OIC is middle east centric, but can be made better by the others standing up. the D8 was less ME centric but kinda flopped when erbakan was taken out in a military coup.

Btw what would you have liked to have seen from the OIC during the war(given that is was a baby then)? How much of this is a direct consequence of the awami leagues ideological 'taste' and PR strategy at the time?

asif said...

I'm only too happy to hear about the imam. This has little relationship with the topic on hand though, perhaps more to do with our conversation regarding the Indian diplomat's speech. Unlike many I can name, I don't have a habit of demonising religious people.

Look, my sentence up there about local imams not talking about Darfur still stands. I've never heard one. On the other hand, I've heard loads (LOADS) about Iraq, Afghanistan, Lebanon and Palestine. True, he has "local" problems to deal with. Remind any imam of that next time they bring up any of those four places I mentioned up there. I personally wouldn't: because Islam is transnational, not local.

I SERIOUSLY have no idea what role the UN played in Israel that it did not also play in Indo-Pak foration. Enlighten me. On the role of "boycotting" in terms of "muslim to muslim" relations, do you support the lifting of the Bangladeshi and Arab diplomatic ban on Israel, given that a Muslim minority exists in that country?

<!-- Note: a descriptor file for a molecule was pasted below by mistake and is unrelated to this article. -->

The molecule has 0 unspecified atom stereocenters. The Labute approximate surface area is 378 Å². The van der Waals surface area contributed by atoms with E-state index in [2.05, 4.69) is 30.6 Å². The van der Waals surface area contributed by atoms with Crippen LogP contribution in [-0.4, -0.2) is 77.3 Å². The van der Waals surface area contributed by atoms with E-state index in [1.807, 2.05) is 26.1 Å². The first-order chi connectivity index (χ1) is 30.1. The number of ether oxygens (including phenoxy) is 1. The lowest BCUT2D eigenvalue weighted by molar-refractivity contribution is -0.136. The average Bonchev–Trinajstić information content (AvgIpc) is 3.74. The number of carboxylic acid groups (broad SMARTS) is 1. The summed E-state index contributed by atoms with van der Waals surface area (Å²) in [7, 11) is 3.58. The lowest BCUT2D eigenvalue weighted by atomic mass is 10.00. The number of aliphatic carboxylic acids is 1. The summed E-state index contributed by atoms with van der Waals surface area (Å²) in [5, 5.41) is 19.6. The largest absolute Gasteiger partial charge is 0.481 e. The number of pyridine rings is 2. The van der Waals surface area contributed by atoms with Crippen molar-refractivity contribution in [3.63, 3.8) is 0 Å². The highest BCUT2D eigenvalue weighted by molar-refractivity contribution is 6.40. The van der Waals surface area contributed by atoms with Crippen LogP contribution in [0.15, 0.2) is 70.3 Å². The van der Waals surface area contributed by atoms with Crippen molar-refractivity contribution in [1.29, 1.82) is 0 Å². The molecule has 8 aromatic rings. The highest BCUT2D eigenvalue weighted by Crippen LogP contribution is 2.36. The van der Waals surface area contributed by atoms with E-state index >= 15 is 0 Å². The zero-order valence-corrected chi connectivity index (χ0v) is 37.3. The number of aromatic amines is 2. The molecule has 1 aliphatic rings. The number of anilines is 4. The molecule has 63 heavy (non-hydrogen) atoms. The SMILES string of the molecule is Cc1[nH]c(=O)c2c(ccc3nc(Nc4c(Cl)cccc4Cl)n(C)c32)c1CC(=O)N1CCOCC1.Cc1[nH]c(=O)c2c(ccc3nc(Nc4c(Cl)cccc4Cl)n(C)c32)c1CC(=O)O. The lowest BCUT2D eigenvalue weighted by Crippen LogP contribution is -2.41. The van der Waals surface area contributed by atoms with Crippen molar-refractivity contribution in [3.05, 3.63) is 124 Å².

What the OIC could have done differently? Nothing really. What other Muslim majority countries could have done differently? RECOGNISE OUR PAIN AS MUSLIMS! To this day, they do not. Yet, ask the average Muslim person on the streets from Jeddah to Djakarta, they know about Partition, the Nakba etc. etc. I'll elaborate on my Islamism post when I end up writing it.

Why I keep bringing up HR? Simply because as a good Muslim, I believe that it is my duty to see that people are not oppressed. If I use a vocabulary that is not historically associated with Muslims, does that make me any the less Muslim? Don't answer that: we both know that was purely rhetorical.

History, geography and a host of other factors ensure that we feed off different information trees. Now whose tree is more valid than anyone else's? And if you truly believe that I am simply a slave of my geography, history, class, gender, religion etc. etc. why even bother talking to me and trying to convince me?:)